Saturday, October 27, 2018

The Potemkin Cocktail: Some research

I found a copy of Caroline Eden's 'Black Sea Dispatches and Recipes' in Waterstones on Thursday, which was pay day, so it made the perfect treat to celebrate the brief moment of feeling flush. It's not officially out until next week, but there's a good chance it's already in your local bookshop - if it is, buy it, you won't regret it. It's a beautiful object, and I'm really enjoying reading it.

Everything I'm loving about it is distilled into the Potemkin Cocktail. It's a twist on the fireside Cocktail which I was unfamiliar with, looking it up hasn't left me much wiser, there are whisky and vodka versions about, both of which I plan to try as soon as I've written this, because research.

I like this recipe so much forvall sorts of reasons; because it's component parts are simple - you need fine salt to rim a glass with, 2 crushed ice cubes, 2.5 tablespoons of vodka, 3.5 tablespoons of freshly squeezed grapefruit juice, pink is recommended, and a sprig of Rosemary - all I had to buy was a grapefruit. That makes it tempting to make.

The method is simple too. Lightly rim a tallish chilled glass with salt, add the ice pour over the vodka and grapefruit, mix well, take the rosemary sprig and run a lighted match (long matches are obviously best for this) along it's needles to boost the scent before adding it to the glass. Drink.

Good, easy to make, unfussy cocktails - you can't have enough of them in your repertoire. The advice to take a match to the rosemary is both a handy tip, and adds a bit of theatre to the process. I'm all for the theatre element, any drink from tea upwards is better for a bit of ceremony and ritual. It doesn't need to take long, or be elaborate, just enough to turn it into a treat to be savoured.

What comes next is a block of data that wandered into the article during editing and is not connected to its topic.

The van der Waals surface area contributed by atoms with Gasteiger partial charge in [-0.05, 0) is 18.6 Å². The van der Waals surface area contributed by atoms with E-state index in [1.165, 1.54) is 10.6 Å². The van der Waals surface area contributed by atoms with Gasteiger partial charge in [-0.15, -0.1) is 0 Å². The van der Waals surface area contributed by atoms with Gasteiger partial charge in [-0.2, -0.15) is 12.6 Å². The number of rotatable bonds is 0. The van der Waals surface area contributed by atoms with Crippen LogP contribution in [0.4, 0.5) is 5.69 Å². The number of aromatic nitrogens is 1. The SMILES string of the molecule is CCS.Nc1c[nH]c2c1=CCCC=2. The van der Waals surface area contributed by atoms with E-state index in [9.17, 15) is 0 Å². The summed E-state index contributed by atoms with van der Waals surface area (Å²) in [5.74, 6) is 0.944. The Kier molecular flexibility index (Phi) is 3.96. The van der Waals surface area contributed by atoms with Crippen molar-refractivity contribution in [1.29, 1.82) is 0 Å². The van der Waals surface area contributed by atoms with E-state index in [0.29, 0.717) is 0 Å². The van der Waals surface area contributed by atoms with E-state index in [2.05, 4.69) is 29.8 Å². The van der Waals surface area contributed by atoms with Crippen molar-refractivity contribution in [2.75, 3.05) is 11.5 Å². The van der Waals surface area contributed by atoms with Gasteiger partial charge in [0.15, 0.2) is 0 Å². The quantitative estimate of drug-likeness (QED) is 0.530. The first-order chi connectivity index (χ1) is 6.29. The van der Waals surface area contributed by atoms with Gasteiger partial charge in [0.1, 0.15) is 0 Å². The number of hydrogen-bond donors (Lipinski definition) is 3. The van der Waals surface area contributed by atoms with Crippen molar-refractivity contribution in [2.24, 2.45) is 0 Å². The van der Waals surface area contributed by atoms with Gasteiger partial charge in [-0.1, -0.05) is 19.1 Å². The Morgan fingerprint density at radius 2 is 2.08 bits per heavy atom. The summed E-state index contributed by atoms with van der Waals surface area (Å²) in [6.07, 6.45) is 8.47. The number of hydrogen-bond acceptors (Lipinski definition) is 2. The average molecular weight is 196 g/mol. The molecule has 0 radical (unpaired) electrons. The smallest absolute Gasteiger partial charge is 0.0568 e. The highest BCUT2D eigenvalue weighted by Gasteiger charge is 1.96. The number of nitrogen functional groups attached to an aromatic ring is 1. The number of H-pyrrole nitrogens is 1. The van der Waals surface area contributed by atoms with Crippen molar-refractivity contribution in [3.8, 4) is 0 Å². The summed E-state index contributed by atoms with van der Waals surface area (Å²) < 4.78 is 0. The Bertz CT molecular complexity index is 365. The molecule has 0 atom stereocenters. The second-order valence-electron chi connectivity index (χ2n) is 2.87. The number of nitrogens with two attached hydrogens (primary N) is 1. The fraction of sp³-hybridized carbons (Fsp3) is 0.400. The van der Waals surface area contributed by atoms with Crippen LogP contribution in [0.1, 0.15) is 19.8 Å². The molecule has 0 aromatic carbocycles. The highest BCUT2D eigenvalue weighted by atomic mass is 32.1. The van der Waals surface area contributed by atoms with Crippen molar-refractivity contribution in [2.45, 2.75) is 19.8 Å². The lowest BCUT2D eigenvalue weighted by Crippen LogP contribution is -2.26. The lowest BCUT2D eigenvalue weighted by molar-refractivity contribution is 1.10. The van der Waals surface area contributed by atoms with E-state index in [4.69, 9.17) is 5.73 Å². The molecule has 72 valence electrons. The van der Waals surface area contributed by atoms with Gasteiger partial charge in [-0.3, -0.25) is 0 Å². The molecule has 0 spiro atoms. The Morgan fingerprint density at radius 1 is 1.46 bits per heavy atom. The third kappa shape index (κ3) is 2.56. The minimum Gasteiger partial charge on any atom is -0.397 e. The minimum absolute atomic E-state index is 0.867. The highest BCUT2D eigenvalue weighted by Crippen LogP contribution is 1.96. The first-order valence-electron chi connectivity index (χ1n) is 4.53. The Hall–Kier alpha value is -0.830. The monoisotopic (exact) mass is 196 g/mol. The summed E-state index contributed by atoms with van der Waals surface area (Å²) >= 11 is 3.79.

Then there are the measurements. This fitted into my juice glasses, which are quite small - and I really like small drinks, because again it's about something being a treat, rather than something that leaves you feeling like you've already had enough before you're half way through.

And most important of all, it tastes great. Fresh, fruity, pleasingly sour thanks to the grapefruit, with the salt and rosemary evoking sea brine, and an earthy forest note respectively. It's all really nicely balanced, with those simple components becoming much more than the sum of their parts. The name Eden has given it, along with her text over the preceding pages give the whole thing an air of romance. It's exactly this which is making me enjoy this book so very much.

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